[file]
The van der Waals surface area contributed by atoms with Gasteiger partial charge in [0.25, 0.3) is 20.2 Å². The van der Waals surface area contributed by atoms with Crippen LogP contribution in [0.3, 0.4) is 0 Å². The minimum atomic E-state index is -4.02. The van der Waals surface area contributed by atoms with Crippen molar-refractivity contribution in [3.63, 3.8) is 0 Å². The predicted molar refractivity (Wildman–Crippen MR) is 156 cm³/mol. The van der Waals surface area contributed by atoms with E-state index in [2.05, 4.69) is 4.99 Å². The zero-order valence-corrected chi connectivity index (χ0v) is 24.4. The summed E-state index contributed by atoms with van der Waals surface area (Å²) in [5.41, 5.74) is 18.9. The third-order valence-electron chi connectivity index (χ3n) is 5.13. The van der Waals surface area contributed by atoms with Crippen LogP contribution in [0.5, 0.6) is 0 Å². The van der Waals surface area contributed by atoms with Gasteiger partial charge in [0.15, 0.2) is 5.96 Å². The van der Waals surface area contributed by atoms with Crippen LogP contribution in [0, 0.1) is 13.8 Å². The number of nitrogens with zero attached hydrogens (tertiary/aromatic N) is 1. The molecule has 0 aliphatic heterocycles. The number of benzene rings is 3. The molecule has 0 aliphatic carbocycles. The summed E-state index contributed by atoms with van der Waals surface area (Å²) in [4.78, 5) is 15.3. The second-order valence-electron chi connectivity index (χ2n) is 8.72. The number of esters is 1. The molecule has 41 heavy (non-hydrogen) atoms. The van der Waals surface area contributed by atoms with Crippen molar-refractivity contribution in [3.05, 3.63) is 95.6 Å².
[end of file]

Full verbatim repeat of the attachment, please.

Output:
The van der Waals surface area contributed by atoms with Gasteiger partial charge in [0.25, 0.3) is 20.2 Å². The van der Waals surface area contributed by atoms with Crippen LogP contribution in [0.3, 0.4) is 0 Å². The minimum atomic E-state index is -4.02. The van der Waals surface area contributed by atoms with Crippen molar-refractivity contribution in [3.63, 3.8) is 0 Å². The predicted molar refractivity (Wildman–Crippen MR) is 156 cm³/mol. The van der Waals surface area contributed by atoms with E-state index in [2.05, 4.69) is 4.99 Å². The zero-order valence-corrected chi connectivity index (χ0v) is 24.4. The summed E-state index contributed by atoms with van der Waals surface area (Å²) in [5.41, 5.74) is 18.9. The third-order valence-electron chi connectivity index (χ3n) is 5.13. The van der Waals surface area contributed by atoms with Crippen LogP contribution in [0.5, 0.6) is 0 Å². The van der Waals surface area contributed by atoms with Gasteiger partial charge in [0.15, 0.2) is 5.96 Å². The van der Waals surface area contributed by atoms with Crippen LogP contribution in [0, 0.1) is 13.8 Å². The number of nitrogens with zero attached hydrogens (tertiary/aromatic N) is 1. The molecule has 0 aliphatic heterocycles. The number of benzene rings is 3. The molecule has 0 aliphatic carbocycles. The summed E-state index contributed by atoms with van der Waals surface area (Å²) in [4.78, 5) is 15.3. The second-order valence-electron chi connectivity index (χ2n) is 8.72. The number of esters is 1. The molecule has 41 heavy (non-hydrogen) atoms. The van der Waals surface area contributed by atoms with Crippen molar-refractivity contribution in [3.05, 3.63) is 95.6 Å².